They've Given Up On Social Niceties?
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They’ve Given Up On Social Niceties?

Hot Hot Heat x New Afro – (A band called Louis) + All Ages = TWEENS!
Torontoist was busy coming up with the above formulae all last week, and thus was mathematically and chemically prepared for Saturday’s Hot Hot Heat performance at the Kool Haus. But while toiling on the equation for countless hours paid off in accuracy, Torontoist had one minor miscalculation: The F-u-t-u-r-e-h-e-a-d-s.
2005_04_24hothot.gifSupposedly the largest Canadian Triple H show ever, Torontoist was well versed in the science of hype. A few Dose articles, a great debut EP and album, an O.C. friendly fan base and Hot Hot Heat are the next pre-teen to tween sensation.
Theory aside, the actual show started with a disgraceful set from some band called Louis something. Torontoist wanted to wait around after the show to “have words” with these clowns, but cooler heads did prevail. Speaking of heads, the Futureheads were real stand outs! They were on their game for the vocal globetrotting of “Decent Days and Nights” and “Hounds of Love,” and kept songs short and tight for the duration of their opening performance. Hot Hot, conversely, pushed the limits of their set list (ie a little loooong).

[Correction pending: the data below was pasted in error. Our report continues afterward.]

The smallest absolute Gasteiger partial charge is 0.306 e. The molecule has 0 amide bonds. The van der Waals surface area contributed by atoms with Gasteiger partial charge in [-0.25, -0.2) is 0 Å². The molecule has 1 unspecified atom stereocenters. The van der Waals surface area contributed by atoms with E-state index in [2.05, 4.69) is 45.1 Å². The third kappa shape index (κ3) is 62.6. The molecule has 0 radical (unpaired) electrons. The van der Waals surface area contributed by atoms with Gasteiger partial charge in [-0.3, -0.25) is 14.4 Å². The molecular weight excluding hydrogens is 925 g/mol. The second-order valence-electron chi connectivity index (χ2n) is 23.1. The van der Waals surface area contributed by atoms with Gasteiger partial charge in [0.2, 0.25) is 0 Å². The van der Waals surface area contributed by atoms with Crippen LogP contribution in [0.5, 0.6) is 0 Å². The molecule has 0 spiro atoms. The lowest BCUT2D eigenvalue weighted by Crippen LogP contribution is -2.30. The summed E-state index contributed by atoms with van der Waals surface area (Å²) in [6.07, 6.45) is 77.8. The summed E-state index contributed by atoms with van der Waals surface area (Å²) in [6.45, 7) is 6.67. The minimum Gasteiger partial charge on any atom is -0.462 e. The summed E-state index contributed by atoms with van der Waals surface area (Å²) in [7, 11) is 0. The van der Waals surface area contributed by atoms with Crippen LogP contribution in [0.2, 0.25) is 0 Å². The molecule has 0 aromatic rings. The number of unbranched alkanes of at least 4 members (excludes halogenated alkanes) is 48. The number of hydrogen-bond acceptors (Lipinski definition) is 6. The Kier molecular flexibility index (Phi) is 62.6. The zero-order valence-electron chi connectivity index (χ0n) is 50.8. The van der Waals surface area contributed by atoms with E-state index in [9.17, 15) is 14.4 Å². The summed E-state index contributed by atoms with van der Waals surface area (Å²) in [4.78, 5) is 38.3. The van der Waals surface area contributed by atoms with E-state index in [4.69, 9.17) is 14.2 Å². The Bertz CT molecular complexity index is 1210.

With only one song from the EP (“Le Le Low”) and a sound mix that was way to loud (not volume exactly, but vocal and keyboards in the mix), Heat just weren’t as exciting. Plus Steve Bais just never shut up ever – singing and singing over every single note…But, to HHH’s credit, they strutted around like a headliners. Feline like poses and Cougar Mellencamp clap-alongs got the tweens up and dancing, and a well-placed “Bandages” kept them there. Sure the matching white jackets were a little Hives-ish, but these young concert-goers today probably don’t even remember who the Hives are.
And as for the social niceties, Hot Hot Heat covered the Futureheads in the encore! We cheered throughout.